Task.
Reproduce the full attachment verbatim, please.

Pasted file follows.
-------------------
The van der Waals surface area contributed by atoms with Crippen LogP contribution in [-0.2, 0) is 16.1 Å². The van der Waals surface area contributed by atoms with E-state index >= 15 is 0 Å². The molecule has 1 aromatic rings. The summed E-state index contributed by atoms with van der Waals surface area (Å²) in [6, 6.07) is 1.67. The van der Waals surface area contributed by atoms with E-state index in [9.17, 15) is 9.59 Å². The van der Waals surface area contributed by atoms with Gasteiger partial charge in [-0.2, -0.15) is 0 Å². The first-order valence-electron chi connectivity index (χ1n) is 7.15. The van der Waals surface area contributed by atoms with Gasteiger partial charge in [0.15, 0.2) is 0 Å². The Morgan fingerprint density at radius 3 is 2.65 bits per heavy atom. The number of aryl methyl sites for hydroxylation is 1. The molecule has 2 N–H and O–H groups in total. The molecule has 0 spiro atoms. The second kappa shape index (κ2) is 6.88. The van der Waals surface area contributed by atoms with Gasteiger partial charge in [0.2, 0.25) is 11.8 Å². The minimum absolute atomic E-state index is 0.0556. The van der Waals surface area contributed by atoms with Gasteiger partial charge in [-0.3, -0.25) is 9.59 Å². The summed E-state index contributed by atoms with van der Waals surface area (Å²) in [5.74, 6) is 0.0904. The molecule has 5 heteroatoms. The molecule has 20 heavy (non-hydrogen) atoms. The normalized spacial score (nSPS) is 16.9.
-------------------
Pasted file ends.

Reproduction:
The van der Waals surface area contributed by atoms with Crippen LogP contribution in [-0.2, 0) is 16.1 Å². The van der Waals surface area contributed by atoms with E-state index >= 15 is 0 Å². The molecule has 1 aromatic rings. The summed E-state index contributed by atoms with van der Waals surface area (Å²) in [6, 6.07) is 1.67. The van der Waals surface area contributed by atoms with E-state index in [9.17, 15) is 9.59 Å². The van der Waals surface area contributed by atoms with Gasteiger partial charge in [-0.2, -0.15) is 0 Å². The first-order valence-electron chi connectivity index (χ1n) is 7.15. The van der Waals surface area contributed by atoms with Gasteiger partial charge in [0.15, 0.2) is 0 Å². The Morgan fingerprint density at radius 3 is 2.65 bits per heavy atom. The number of aryl methyl sites for hydroxylation is 1. The molecule has 2 N–H and O–H groups in total. The molecule has 0 spiro atoms. The second kappa shape index (κ2) is 6.88. The van der Waals surface area contributed by atoms with Gasteiger partial charge in [0.2, 0.25) is 11.8 Å². The minimum absolute atomic E-state index is 0.0556. The van der Waals surface area contributed by atoms with Gasteiger partial charge in [-0.3, -0.25) is 9.59 Å². The summed E-state index contributed by atoms with van der Waals surface area (Å²) in [5.74, 6) is 0.0904. The molecule has 5 heteroatoms. The molecule has 20 heavy (non-hydrogen) atoms. The normalized spacial score (nSPS) is 16.9.